| Aphaenogaster boulderensis|
Smith, M.R., 1941
This ant species often nests in vertical stone walls of desert canyons. Workers become active at dusk (crepuscular) and continue to forage into the night. Nests are difficult to find and to excavate.
The workers lack propodeal spines, although small angles may be present. The carinae on the clypeus are poorly developed, although a median carina is usually present. The head is elongated, and narrowed posteriorly. The eyes are relatively small, the maximum diameter is less than is the distance between the anterior border of the eye and insertion of the mandibles. The dorsum of the head is densely, but finely punctate, and partially smooth and shining. The mesosoma has similar sculpture, but most of the propodeum is relatively smooth and glossy.
This species could be confused with Aphaenogaster megommata. It differs in having a smaller eye, with about fifteen facets in the greatest diameter (20 facets in A. megommata), and in having the eye located about 1.5 times the greater greatest ocular diameter from the insertion of the mandible (side view of head). Additionally, it is ferrugineous red, as compared to the pale tan A. megommata.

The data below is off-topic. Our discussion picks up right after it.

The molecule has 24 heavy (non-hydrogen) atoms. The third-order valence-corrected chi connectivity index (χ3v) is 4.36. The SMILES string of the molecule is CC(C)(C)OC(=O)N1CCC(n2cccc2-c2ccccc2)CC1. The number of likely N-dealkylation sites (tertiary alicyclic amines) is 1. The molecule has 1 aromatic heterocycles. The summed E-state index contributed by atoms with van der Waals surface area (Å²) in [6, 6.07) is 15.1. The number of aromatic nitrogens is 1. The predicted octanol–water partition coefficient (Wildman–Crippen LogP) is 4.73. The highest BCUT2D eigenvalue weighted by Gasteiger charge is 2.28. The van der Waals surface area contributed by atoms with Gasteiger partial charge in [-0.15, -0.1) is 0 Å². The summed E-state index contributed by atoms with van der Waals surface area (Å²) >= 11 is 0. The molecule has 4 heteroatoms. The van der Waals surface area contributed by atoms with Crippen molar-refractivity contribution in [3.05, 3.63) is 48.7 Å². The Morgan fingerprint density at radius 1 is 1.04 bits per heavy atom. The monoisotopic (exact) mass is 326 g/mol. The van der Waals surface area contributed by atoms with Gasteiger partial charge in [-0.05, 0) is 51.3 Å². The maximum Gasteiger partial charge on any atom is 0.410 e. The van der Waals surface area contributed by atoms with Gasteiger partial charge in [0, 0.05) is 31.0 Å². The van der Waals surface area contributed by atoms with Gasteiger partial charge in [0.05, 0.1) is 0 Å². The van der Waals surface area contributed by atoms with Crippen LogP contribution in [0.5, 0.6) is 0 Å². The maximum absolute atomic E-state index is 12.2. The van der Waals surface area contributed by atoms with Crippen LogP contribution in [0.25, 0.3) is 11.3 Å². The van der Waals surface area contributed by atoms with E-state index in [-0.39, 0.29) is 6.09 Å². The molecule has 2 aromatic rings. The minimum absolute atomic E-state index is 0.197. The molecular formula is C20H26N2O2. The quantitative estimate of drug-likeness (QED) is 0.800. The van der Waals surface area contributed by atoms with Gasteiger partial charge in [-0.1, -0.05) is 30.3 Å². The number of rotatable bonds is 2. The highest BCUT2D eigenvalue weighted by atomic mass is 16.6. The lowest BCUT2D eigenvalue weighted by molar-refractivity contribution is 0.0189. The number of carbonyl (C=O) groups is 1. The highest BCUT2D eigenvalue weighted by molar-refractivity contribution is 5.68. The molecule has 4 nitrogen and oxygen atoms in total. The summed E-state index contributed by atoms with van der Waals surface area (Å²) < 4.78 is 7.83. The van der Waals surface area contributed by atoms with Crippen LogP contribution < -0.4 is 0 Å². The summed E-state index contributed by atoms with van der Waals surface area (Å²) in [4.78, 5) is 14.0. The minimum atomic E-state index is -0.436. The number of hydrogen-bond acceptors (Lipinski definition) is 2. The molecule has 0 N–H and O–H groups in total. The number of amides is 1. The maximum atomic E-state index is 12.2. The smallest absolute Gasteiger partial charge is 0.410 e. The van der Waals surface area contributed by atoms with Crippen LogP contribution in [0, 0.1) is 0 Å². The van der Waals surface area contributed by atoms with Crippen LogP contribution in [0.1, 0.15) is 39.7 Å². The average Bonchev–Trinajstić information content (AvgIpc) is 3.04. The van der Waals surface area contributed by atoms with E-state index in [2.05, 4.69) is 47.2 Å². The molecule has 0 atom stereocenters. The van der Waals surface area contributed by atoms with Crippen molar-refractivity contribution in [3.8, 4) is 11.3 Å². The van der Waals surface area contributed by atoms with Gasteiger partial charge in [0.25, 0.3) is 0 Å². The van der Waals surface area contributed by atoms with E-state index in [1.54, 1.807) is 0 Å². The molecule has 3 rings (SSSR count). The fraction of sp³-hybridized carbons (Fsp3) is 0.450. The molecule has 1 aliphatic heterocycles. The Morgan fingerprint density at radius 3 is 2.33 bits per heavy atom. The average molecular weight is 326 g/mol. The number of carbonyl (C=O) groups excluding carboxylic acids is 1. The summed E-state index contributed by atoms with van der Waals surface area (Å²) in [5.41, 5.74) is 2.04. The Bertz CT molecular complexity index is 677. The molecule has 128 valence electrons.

Aphaenogaster boulderensis is one of the NA Aphaenogaster species without propodeal spines. The head and mesosoma are light brown, and the gaster is dark brown. The antennal scapes pass the occipital margin by one-third the length of the scape. (DeMarco, 2015)
Identification Keys including this Taxon
Distribution based on Regional Taxon Lists
Distribution based on AntMaps
Distribution based on AntWeb specimens
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The following information is derived from Barry Bolton's New General Catalogue, a catalogue of the world's ants.
- boulderensis. Aphaenogaster (Attomyrma) boulderensis Smith, M.R. 1941: 120 (w.) U.S.A.
- Holotype, worker, Sentinel Island (as Horseshoe Island), Lake Mead, Nevada, United States, National Museum of Natural History; beneath a lava rock on top of the island. , 2 May 1941, V.M. Tanner, USNM No. 55661,
- Paratype, 13 workers, Sentinel Island (as Horseshoe Island), Lake Mead, Nevada, United States, National Museum of Natural History; beneath a lava rock on top of the island. , 2 May 1941, V.M. Tanner,
- Paratype, 7 workers, Sentinel Island (as Horseshoe Island), Lake Mead, Nevada, United States, , 2 May 1941, V.M. Tanner, V.M. Tanner collection; beneath a lava rock on top of the island.